Before I get on to part two of the transparency trifecta, just a brief reminder that the Public Records Law Reform Task Force, convened by Attorney General Ellen Rosenblum, will hear testimony tonight at the White Stag Building in Portland from 5 p.m. to 6:30 p.m.
Last column I highlighted the task force’s efforts as part of a three-pronged strategy to reform Oregon Public Records Law since the sunset of the Kitzhaber days. The other two prongs are these: Governor Kate Brown’s efforts to revamp state agencies’ records policies, and to create a new advocacy office intended to safeguard public access. What follows is an update on both of these…
Readers will recall that Brown called for a Secretary of State’s Office audit of state-level records retention and disclosure practices back in February 2015, through Senate Bill 9. When she received it in November, she promised, in testimony to the Joint Committee on Legislative Audits, to issue an executive order before session’s end “clarifying expectations regarding state agency records policies, response time and cost” — all issues flagged by the audit.
Brown’s efforts in the executive branch even got this skeptic jazzed. Unlike previous reform proposals, this one relies on the politically possible — the governor cleaning her own house. And it’s clever, too, because it avoids a lot of the legislative bottleneck that has confounded reform in the past. So I was psyched for her January announcement. When it came, however, it announced a bit more waiting. Painful but hopefully for good results. Brown’s executive order directed the Department of Administrative Services (DAS) to craft new model public records policies by June 30. State agencies have until 90 days after that to either adopt the model policy or modify it to meet agency-specific needs. Per the order, agencies are also on the hook to streamline processes in response to public records requests, develop a standard protocol for tracking them, and come up with statewide guidelines on records retention and management and fees for releasing them.
That last bit may sound a little familiar. And it is. So try not to get confused… Essentially what we have here is an effort within the executive branch that overlaps, at least in part, with the attorney general’s task force effort to legally standardize fees and timelines for public records requests. While it may sound like a bit of government redundancy — and it is — I’m opting to think of it like synchronized swimming. Absent momentum on public records reforms for the last several years, it may be that a bit of redundancy is exactly what this state needs.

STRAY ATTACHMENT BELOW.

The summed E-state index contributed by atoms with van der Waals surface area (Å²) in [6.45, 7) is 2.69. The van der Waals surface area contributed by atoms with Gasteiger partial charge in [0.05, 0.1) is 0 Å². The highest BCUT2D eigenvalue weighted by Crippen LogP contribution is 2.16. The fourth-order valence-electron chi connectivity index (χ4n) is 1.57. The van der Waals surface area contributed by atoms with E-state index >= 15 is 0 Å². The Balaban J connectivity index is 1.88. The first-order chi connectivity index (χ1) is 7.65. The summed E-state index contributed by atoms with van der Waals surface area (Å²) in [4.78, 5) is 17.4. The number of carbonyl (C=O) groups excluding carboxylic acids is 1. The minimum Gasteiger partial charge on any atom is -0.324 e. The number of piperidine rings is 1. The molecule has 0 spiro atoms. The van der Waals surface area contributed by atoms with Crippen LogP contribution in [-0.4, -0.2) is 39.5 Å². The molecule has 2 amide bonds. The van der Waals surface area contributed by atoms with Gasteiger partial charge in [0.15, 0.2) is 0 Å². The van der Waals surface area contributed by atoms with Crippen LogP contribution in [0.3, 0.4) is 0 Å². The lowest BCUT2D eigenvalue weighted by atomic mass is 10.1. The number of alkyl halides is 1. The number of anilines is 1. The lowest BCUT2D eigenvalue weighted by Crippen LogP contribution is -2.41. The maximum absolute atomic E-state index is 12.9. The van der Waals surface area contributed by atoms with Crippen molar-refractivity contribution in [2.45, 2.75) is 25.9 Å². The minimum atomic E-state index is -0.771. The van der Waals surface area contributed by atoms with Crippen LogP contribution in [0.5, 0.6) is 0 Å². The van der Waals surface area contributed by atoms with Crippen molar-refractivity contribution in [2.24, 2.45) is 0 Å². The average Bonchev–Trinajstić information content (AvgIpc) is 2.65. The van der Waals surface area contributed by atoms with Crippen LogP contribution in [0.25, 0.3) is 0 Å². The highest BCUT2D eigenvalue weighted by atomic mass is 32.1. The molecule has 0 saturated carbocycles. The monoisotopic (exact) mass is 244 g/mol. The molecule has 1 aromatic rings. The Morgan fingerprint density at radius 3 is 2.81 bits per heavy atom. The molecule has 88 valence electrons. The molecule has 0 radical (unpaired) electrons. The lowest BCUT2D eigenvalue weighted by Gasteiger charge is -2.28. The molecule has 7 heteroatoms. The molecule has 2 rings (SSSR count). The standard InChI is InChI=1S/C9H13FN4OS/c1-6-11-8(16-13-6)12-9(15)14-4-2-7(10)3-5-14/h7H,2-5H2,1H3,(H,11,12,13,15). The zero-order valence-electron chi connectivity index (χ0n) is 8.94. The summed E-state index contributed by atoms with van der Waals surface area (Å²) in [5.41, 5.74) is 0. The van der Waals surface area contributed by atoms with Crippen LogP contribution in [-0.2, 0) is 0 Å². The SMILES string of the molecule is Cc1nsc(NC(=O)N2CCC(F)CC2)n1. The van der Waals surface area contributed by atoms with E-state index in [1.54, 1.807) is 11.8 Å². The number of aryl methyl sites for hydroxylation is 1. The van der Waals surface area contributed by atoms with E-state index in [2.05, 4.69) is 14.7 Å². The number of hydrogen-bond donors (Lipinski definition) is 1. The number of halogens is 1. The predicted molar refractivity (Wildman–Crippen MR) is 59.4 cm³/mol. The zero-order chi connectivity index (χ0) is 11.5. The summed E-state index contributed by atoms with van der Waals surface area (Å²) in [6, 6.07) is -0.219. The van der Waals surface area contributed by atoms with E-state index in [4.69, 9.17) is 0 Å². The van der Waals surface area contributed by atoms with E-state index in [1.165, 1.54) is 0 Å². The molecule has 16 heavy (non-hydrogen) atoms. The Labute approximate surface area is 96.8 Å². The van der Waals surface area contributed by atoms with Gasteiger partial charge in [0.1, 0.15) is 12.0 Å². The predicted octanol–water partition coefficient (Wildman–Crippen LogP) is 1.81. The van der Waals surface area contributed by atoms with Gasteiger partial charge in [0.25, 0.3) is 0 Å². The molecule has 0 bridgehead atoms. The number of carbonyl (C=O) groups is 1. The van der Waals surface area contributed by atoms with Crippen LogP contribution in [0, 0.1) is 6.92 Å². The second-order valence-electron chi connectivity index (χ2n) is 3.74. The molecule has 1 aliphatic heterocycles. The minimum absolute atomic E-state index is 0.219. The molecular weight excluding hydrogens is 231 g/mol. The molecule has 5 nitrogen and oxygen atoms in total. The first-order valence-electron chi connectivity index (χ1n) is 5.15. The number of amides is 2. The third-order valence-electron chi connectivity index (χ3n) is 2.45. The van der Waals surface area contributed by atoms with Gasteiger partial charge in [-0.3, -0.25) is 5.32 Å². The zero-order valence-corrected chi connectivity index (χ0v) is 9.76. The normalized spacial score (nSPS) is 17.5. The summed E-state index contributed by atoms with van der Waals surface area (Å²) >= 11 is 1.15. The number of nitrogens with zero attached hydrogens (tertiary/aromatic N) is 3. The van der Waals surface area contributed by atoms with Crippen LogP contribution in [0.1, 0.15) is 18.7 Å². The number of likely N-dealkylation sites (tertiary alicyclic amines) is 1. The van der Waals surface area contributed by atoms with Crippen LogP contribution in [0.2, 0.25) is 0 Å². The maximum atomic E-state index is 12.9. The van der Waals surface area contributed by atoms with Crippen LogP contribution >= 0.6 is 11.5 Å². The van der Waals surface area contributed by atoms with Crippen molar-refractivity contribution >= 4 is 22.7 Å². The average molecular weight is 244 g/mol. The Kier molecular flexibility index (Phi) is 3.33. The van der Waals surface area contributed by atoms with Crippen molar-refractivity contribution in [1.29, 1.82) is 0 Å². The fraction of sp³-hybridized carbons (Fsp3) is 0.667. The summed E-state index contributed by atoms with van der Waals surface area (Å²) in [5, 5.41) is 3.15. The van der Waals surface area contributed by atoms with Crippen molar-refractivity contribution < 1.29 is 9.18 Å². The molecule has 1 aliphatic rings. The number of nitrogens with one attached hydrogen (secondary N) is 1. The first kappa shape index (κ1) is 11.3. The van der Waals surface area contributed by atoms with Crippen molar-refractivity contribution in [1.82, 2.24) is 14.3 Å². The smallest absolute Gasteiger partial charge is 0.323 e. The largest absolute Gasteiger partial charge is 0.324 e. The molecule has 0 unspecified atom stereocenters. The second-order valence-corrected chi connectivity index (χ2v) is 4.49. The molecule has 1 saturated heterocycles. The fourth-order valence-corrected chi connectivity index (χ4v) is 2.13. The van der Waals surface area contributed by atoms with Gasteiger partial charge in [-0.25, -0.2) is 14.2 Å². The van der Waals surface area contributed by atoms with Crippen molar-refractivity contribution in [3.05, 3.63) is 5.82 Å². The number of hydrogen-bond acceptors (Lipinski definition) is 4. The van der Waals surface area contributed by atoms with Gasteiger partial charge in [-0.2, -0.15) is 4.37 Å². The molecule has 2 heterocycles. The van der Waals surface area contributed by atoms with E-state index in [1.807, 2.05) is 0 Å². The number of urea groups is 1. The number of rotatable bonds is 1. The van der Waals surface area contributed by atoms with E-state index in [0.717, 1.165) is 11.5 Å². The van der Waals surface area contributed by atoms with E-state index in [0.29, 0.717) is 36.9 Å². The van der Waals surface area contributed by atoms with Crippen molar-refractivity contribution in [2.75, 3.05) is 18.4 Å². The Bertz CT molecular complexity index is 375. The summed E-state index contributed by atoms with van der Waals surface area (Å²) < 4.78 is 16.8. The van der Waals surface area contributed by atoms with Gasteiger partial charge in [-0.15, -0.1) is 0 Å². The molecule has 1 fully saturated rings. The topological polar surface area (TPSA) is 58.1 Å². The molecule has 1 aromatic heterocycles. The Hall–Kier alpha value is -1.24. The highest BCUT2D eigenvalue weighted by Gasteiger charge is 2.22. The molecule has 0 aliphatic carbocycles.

The executive branch effort is led by a steering committee helmed by Barry Pack, a former deputy under Brown in the Secretary of State’s Office who is notably sharp on public records, and now boss of the administrative bosses at DAS. His co-chair on the reforms is Gina Zejdlik, the governor’s policy lead on transparency, whose knowledge and diligence get high marks from those who work with her on the attorney general’s task force. Both Pack and Zejdlik are either on hiatus or headed for one, however. So their replacements are DAS communications strategist Matt Shelby and the governor’s attorney, Benjamin Souede, a Portland criminal defense lawyer and former adviser to Hillary Clinton. When the game of musical chairs ends, it will leave Souede and Michael Kron, the attorney general’s lead on public records reform, firmly holding the continuity rudder as the participants in both efforts.
For now, Shelby describes the committee’s work as well under way. “The first real deliverable is to make sure that all state agencies have a policy on file and approved by the state archivist regarding management of public records,” he told Redacted. That’s already in statute, he added. But only about 10 in about 170 state agencies actually have the box checked, though some may have internal policies.